To acquire wisdom, one must observe

The Brandeis Hoot: more than just a newspaper

I never had any preconceived intention of joining a newspaper when I arrived at Brandeis. The Brandeis Hoot was just one of the clubs I signed up for at the club fair my first year, and I figured it would be fun because I could try my hand at writing arts articles. I had no idea The Hoot would become one of the most central and influential aspects of my college career. Now, as I wrap up my final issue as editor-in-chief, I am having a hard time saying goodbye.

As editor-in-chief, I can say in recent years The Hoot has required a huge amount of my time. It has been no minor commitment. Yet despite all the hard work, I have always invested myself fully in tasks related to The Hoot, and it has paid off. My purpose in writing this article is to highlight all the ways The Hoot has changed my life, and to encourage other undergraduates to consider the academic and social benefits of writing for a newspaper.

When I was a first-year, The Hoot became a social outlet for me. As I struggled to get my footing in the new university environment, the BMC, where Hoot production night happens, became a place I felt at home. It was also a source of pride—my roommates and I used to take every single article we wrote, cut it out of the paper, and tape it up next to our beds in our dorm room. I felt great when the arts editor said my article was well written, and was excited to be appointed features editor.

When I was a sophomore and a junior, I worked as arts editor and managing editor. I began to not just connect with my fellow peers who were writing for the paper, but also with Brandeis professors, staff and administration members. As I wrote more articles and interviewed dozens of people, my network at Brandeis grew. I learned more about the history of Brandeis, this campus and the amazing accomplishments of many Brandeis community members.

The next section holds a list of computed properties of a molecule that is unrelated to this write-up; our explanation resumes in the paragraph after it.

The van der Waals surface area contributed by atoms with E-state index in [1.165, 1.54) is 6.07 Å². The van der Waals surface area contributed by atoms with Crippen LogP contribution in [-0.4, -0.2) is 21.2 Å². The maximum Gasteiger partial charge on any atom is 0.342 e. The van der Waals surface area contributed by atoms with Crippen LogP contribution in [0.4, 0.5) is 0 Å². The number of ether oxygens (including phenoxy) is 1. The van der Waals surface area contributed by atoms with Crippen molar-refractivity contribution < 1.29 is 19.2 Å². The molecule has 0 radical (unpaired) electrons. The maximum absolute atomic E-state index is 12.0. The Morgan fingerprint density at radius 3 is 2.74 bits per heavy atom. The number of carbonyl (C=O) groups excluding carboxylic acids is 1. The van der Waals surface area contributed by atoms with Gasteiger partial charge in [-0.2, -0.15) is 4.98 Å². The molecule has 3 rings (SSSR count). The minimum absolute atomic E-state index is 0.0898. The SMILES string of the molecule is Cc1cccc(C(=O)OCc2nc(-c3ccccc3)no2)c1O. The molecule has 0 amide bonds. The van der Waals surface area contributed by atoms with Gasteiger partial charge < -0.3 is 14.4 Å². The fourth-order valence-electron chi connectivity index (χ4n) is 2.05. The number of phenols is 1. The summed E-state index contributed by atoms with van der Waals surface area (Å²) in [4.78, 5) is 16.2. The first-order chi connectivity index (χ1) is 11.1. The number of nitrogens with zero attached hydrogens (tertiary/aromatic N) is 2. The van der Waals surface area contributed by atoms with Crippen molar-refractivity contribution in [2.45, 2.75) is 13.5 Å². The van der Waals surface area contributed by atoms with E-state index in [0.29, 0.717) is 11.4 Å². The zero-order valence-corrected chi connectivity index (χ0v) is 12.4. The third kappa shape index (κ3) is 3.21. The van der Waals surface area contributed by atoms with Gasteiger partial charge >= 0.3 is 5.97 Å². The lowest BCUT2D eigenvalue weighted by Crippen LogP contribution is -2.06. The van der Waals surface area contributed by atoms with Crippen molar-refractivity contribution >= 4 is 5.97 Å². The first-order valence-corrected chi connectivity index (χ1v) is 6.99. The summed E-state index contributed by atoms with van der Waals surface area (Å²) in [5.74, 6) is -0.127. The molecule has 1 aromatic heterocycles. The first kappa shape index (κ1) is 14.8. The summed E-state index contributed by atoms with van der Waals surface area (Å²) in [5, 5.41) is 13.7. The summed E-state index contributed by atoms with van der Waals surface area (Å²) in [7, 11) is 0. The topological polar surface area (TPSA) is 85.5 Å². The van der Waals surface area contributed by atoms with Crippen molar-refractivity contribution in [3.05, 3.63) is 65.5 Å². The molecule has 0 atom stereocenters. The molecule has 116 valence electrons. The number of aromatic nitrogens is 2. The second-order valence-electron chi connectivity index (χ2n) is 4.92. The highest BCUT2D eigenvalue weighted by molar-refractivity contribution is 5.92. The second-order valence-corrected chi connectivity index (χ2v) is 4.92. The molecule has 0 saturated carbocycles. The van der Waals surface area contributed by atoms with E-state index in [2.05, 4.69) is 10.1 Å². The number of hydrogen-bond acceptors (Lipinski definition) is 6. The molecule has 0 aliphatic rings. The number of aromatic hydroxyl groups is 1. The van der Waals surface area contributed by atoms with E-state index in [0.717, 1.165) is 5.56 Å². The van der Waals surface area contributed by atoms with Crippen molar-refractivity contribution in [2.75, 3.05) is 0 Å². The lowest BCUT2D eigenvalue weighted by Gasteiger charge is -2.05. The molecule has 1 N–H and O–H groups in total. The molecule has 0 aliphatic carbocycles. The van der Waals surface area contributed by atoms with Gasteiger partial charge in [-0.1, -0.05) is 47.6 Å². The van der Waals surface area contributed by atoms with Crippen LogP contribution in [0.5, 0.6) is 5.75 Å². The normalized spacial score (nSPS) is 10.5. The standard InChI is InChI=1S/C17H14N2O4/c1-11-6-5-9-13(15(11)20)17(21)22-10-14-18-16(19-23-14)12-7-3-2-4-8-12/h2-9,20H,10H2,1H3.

The summer after my sophomore year, I held an internship at a daily newspaper. This was the best internship of my life, and something I never would have pursued if not for my background at The Hoot. I reported from the scene of accidents and court cases. I did man-on-the-street interviews, and wrote feature stories on topics I was passionate about, such as teenage homelessness.

I came back to Brandeis as a junior determined to use the skills I had gained over the summer. I worked on investigative journalism pieces. I like to think I had a part in helping the Brandeis community become a better place, as I shed light on some aspects of Brandeis that needed improvement, such as the lack of funds for the fine arts department, the handling of sexual assault cases or the abrupt firing of many Brandeis mailroom workers.

I chose to pursue the editor-in-chief position because the reputation of The Hoot mattered to me. I wanted to continue building upon our tradition of being a reliable news source for the Brandeis community. The Hoot should always remain a bold newspaper, with staff who are unafraid to report on both positive and negative aspects of the university. As a senior, I spent more time editing and managing other editors than writing myself, but I learned many skills from time-management to cooperation to how to be a true leader.

I am an English and Creative Writing double major. However, the writing, editing and interview skills I gained from being on The Hoot were perhaps more helpful in actually getting employment. My journalism background became a springboard into public relations, a field I love because it lets me be creative and tell stories about people and companies. I landed a full-time position at a public relations agency before even graduating, and I was hired partly because of my experience at The Hoot.

Socially, The Hoot has always been my family. The specific editors who have stayed up with me late on Thursday nights have changed over the years, but I have loved many of them. Out of everyone on this campus, those are the people I will stay in touch with.

I am not good at goodbyes, and I refuse to say them. But I hope my legacy at The Hoot, and as editor-in-chief, is a positive one, and I have high hopes for the paper’s coming years. Everyone should consider the beneficial impact a club like The Hoot can have on them, and their college experience as a whole. I will miss it terribly.

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